Trying Something Different Than Dad
December 7, 2022
Why didn’t anybody tell me this was going to happen?
I never understood why my father took to the couch when he turned 70. But he did, and for much of the rest of his life that’s where he remained.
Mom used to say it was because his legs hurt. I left it there. I was young and healthy and full of myself. No way was I going to follow in his footsteps or lack of them. That was his choice. Not mine.
I’d stay active until I tipped over. Or so I thought. Then I turned 70.
I’d accumulated a few aches and pains over the years, but certainly nothing debilitating. It was my dog Dot who first came up lame, following the opening month of bird season this fall. The vet recommended resting her for a week.
Maybe that’s what did it. I rested for a week, too. At the end of seven days Dot’s limp had improved, but I had developed a hitch in my own git-a-long.
The pain was hard to ignore. Standing became difficult, as did walking – the one thing at which I’ve always excelled.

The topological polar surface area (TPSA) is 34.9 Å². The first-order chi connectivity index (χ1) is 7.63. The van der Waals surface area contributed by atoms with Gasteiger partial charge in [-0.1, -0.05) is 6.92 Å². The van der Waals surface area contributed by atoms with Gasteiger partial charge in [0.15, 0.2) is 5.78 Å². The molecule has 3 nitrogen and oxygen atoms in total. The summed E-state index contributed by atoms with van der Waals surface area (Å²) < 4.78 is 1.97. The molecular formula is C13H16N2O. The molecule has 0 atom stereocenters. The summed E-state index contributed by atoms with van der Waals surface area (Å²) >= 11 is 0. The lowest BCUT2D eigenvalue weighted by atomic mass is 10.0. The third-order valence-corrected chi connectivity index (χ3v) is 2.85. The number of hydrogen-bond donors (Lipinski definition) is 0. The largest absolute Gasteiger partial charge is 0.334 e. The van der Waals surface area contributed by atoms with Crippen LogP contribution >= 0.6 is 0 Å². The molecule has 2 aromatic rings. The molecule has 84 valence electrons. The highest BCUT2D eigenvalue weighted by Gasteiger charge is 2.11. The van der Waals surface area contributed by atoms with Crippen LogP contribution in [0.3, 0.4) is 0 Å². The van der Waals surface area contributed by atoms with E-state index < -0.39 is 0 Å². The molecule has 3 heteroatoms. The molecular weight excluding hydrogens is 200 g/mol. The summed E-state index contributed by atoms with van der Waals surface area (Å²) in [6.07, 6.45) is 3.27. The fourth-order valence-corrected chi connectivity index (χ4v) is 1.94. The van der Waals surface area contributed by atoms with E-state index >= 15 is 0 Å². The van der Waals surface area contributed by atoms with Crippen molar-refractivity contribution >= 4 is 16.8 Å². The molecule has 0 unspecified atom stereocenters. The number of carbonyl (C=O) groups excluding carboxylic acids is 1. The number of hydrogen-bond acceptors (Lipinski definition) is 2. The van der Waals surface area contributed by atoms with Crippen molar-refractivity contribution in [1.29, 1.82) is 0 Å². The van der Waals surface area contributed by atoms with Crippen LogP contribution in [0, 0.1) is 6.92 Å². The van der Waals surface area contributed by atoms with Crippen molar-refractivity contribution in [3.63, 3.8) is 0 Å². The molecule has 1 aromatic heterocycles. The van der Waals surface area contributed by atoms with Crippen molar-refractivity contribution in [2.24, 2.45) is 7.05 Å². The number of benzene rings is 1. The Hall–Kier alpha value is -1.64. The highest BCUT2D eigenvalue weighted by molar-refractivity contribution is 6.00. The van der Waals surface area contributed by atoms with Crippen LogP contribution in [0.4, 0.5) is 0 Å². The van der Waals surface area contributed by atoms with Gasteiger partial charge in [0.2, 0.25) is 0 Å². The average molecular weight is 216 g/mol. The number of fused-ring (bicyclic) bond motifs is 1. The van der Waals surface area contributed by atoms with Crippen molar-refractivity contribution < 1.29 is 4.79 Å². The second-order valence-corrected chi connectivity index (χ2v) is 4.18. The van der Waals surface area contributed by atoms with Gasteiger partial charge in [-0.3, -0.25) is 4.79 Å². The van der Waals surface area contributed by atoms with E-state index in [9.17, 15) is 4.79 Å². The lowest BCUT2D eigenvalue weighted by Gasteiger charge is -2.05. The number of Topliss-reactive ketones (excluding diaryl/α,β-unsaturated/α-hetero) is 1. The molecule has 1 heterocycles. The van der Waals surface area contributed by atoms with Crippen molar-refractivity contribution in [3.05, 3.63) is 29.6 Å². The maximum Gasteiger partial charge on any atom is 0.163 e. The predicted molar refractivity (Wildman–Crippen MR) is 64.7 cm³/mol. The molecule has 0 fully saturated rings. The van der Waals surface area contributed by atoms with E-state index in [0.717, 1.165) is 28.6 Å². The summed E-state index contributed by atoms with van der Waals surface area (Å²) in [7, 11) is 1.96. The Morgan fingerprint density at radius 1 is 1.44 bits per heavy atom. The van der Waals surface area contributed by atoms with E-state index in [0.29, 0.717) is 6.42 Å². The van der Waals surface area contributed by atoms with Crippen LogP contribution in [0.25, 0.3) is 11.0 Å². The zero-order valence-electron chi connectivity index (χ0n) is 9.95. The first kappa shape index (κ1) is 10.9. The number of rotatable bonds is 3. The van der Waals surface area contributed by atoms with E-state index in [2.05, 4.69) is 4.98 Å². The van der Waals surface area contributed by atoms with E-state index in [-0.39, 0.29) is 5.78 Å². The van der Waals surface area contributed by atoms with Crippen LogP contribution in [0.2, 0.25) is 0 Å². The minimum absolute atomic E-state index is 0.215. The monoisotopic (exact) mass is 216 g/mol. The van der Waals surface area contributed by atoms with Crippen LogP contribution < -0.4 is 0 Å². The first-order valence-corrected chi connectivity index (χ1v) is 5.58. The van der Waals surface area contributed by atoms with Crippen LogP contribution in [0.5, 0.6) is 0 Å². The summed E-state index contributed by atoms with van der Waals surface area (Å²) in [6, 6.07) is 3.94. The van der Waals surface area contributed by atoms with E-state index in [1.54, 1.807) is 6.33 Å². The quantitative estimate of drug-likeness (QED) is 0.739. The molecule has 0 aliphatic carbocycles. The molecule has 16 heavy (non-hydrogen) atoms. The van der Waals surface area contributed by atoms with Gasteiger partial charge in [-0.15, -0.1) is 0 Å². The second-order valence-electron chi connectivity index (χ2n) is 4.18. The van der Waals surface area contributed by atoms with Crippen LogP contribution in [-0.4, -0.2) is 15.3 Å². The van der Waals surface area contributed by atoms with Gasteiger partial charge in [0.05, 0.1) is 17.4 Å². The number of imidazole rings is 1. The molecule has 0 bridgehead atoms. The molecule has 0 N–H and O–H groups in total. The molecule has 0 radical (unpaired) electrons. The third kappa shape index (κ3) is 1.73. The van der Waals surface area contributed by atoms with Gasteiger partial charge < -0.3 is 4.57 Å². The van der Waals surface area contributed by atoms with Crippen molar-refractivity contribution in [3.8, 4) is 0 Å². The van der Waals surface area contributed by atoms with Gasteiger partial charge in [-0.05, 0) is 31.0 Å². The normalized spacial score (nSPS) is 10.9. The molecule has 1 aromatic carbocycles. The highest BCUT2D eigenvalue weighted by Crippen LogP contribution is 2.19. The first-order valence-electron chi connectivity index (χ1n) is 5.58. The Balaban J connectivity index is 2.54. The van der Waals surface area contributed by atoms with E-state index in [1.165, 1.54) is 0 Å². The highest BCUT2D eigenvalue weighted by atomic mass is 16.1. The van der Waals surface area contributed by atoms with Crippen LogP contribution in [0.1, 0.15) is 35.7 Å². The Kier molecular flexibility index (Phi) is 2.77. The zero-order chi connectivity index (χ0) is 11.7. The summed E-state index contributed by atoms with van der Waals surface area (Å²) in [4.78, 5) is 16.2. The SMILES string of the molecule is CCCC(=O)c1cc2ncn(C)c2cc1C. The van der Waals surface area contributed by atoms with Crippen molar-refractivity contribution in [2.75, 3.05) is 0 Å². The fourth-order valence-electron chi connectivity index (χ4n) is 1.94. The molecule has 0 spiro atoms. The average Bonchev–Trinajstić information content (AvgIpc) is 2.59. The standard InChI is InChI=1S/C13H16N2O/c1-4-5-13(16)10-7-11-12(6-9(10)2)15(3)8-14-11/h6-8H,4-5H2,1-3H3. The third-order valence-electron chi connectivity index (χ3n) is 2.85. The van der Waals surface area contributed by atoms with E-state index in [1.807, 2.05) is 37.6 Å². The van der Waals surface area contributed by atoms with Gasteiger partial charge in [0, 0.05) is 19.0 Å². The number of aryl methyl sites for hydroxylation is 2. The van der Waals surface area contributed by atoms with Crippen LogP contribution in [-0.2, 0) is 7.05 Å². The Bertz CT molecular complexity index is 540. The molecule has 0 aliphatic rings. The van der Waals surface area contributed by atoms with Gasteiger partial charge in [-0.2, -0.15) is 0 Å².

Relief, however, was only a couch away. While sitting or lying down the pain vanished.
“Wonderful,” I thought to myself. “The cure is inactivity.”
But while that approach worked for my father for another 20 years. I’m trying something different.
I’m convinced I’m suffering from sciatica. Nothing is cut, broken, or torn. Like an old doctor friend of mine once told me: “It’s only pain.”
Each morning now I struggle through a half dozen exercises I discovered on the Internet that are designed to relieve sciatica. I do sit-ups, and spend time on the stationary bicycle. I lift weights.
Nothing, so far, has been of much help.
Except the couch.
It calls to me, I suppose, as it did to Dad.
“Sit down. Take a load off.”
I try not to listen. I don’t want to become weak and frail like my old man in his final years. I fear this is how it starts.
Instead I’ll push through with my routine of stretches and exercise, all the while fully expecting the pain in my legs to someday simply disappear.
I just hope I don’t have to take to the couch for that to happen.
Parker Heinlein is at [email protected]